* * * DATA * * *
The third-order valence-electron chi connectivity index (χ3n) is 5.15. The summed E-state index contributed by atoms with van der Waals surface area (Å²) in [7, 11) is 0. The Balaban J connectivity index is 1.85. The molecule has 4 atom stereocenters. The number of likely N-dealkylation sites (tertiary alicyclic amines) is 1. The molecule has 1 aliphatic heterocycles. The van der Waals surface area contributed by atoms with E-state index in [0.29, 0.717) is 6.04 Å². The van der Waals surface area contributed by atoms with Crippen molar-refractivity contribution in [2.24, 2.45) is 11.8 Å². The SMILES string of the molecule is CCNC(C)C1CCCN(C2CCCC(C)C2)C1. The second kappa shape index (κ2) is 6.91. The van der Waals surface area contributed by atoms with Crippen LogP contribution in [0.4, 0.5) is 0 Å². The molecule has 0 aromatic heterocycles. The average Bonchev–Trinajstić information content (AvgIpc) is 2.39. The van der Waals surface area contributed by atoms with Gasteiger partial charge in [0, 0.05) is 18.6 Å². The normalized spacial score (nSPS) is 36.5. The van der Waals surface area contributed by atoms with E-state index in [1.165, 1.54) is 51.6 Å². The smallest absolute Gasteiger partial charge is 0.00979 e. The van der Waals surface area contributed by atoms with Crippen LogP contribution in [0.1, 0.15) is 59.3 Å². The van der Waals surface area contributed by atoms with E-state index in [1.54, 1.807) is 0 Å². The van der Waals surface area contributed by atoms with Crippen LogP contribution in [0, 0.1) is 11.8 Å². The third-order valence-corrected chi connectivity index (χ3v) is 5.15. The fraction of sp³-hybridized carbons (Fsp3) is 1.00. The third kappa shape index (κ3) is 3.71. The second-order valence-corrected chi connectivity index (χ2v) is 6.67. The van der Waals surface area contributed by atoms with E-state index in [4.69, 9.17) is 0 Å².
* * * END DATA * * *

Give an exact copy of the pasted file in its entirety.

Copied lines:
The third-order valence-electron chi connectivity index (χ3n) is 5.15. The summed E-state index contributed by atoms with van der Waals surface area (Å²) in [7, 11) is 0. The Balaban J connectivity index is 1.85. The molecule has 4 atom stereocenters. The number of likely N-dealkylation sites (tertiary alicyclic amines) is 1. The molecule has 1 aliphatic heterocycles. The van der Waals surface area contributed by atoms with E-state index in [0.29, 0.717) is 6.04 Å². The van der Waals surface area contributed by atoms with Crippen molar-refractivity contribution in [2.24, 2.45) is 11.8 Å². The SMILES string of the molecule is CCNC(C)C1CCCN(C2CCCC(C)C2)C1. The second kappa shape index (κ2) is 6.91. The van der Waals surface area contributed by atoms with Crippen LogP contribution in [0.4, 0.5) is 0 Å². The molecule has 0 aromatic heterocycles. The average Bonchev–Trinajstić information content (AvgIpc) is 2.39. The van der Waals surface area contributed by atoms with Gasteiger partial charge in [0, 0.05) is 18.6 Å². The normalized spacial score (nSPS) is 36.5. The van der Waals surface area contributed by atoms with E-state index in [1.165, 1.54) is 51.6 Å². The smallest absolute Gasteiger partial charge is 0.00979 e. The van der Waals surface area contributed by atoms with Crippen LogP contribution in [0.1, 0.15) is 59.3 Å². The van der Waals surface area contributed by atoms with E-state index in [1.54, 1.807) is 0 Å². The van der Waals surface area contributed by atoms with Crippen LogP contribution in [0, 0.1) is 11.8 Å². The third-order valence-corrected chi connectivity index (χ3v) is 5.15. The fraction of sp³-hybridized carbons (Fsp3) is 1.00. The third kappa shape index (κ3) is 3.71. The second-order valence-corrected chi connectivity index (χ2v) is 6.67. The van der Waals surface area contributed by atoms with E-state index in [4.69, 9.17) is 0 Å².